Desktop resolution 1024x768, 32-bit color, 85Hz refresh
All power saving options were turned off, as were the Automatic Update and System Restore services. Graphics options under the ĎPerformanceí tab were all disabled for maximum performance.
Note also that extremely low latency memory modules were used for both platforms. The AMD64 system used 1T command rates, while the Pentium 4 machine employed 2T command rates.
As youíll see, weíre again doing a few things differently. Baseline benchmarks now begin at 1024x768. Although itís certainly relevant to show off performance at 800x600 or 640x480, where youíd typically see the greatest differences between processor and platforms, those settings are really falling by the wayside and in no way reflect actual game play. Youíll be surprised nonetheless. Even at 1024x768, thereís plenty of difference between competing chips.
SiSoft Sandra 2005 Lite
Windows Media Encoder 9 File Conversion
Futuremark 3DMark05 v.102 CPU Test
Id Software Doom 3
Crytek Far Cry v.1.1
Valve Software Half-Life 2
1C/Maddox IL2: Sturmovik
| SiSoft Sandra 2005||Page:: ( 5 / 14 )|
SiSoft Sandra 2005 Lite
| Windows Media Encoder 9||Page:: ( 6 / 14 )|
WME 9 File Conversion
Historically one of the Pentium 4ís strongest categories, media encoding clearly favors frequency here. In fact, the fastest option looks to be, almost embarrassingly, the 3.8GHz Pentium 4 570J. Youíd still get great performance from any of the other Pentium 4ís, though, as even the 560 outperforms AMDís Athlon 64 FX-55
| 3DMark05||Page:: ( 7 / 14 )|
3DMark05 Processor Test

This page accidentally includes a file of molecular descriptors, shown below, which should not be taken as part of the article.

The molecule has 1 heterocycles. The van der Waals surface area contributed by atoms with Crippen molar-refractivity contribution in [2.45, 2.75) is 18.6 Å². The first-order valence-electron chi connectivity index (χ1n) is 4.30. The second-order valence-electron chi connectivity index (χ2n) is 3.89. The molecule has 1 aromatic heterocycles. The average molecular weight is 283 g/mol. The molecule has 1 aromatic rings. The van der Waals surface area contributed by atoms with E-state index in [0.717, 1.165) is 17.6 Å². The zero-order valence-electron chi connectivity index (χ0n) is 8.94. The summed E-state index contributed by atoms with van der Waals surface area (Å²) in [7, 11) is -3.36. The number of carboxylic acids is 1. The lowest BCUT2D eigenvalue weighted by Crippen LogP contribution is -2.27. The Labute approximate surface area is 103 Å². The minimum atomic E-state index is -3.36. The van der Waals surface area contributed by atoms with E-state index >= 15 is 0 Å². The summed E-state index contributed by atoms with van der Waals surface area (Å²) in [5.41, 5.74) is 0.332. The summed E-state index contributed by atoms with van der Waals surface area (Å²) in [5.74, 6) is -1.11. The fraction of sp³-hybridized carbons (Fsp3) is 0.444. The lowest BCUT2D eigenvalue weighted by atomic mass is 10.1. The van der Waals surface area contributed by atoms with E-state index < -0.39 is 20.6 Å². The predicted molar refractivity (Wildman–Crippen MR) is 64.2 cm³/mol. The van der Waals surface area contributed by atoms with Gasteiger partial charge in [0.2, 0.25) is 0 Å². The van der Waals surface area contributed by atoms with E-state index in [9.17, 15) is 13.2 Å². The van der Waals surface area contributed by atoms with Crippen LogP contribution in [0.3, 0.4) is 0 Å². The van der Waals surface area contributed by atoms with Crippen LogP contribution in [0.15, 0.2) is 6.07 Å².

Once again, cache makes very little difference in improving performance. The 3.73GHz is able to secure a slim victory in Futuremarkís 3DMark05 processor test, a multi-threaded gaming benchmark that Intel recently claimed might suggest how future games will be developed. Oddly enough, the 3.46GHz Extreme Edition is beaten handily by all of the other Pentium 4 processors and even AMDís single-threaded FX-55.
| Doom 3||Page:: ( 8 / 14 )|
At 1024x768, a relatively moderate resolution for such a high-impact game, the fastest Athlon 64 puts a good deal of space between itself and the fastest Pentium 4, Intelís 3.73GHz Extreme Edition. All of the chips exhibit excellent performance when mated to a GeForce 6800 Ultra, though.
And the gap only shrinks as we move to 1600x1200, where the FX leads by about five percent. Although the Athlon 64ís gaming performance is generally glorified, tests like this really show how minimal the difference can be when it comes to the resolutions that gamers really use.
| Far Cry||Page:: ( 9 / 14 )|
Far Cry v.1.31
The extra meg of cache helps the Pentium 4 660 outperform the 550, but by the time we hit 1600x1200, that gap is nonexistent. If anything, the more efficient Northwood core wins out over Prescott at that resolution, where the 3.46GHz EE takes first place. In the grand scheme of things, though, AMDís Athlon 64 is able to maintain a slight advantage, both in comparative price and performance.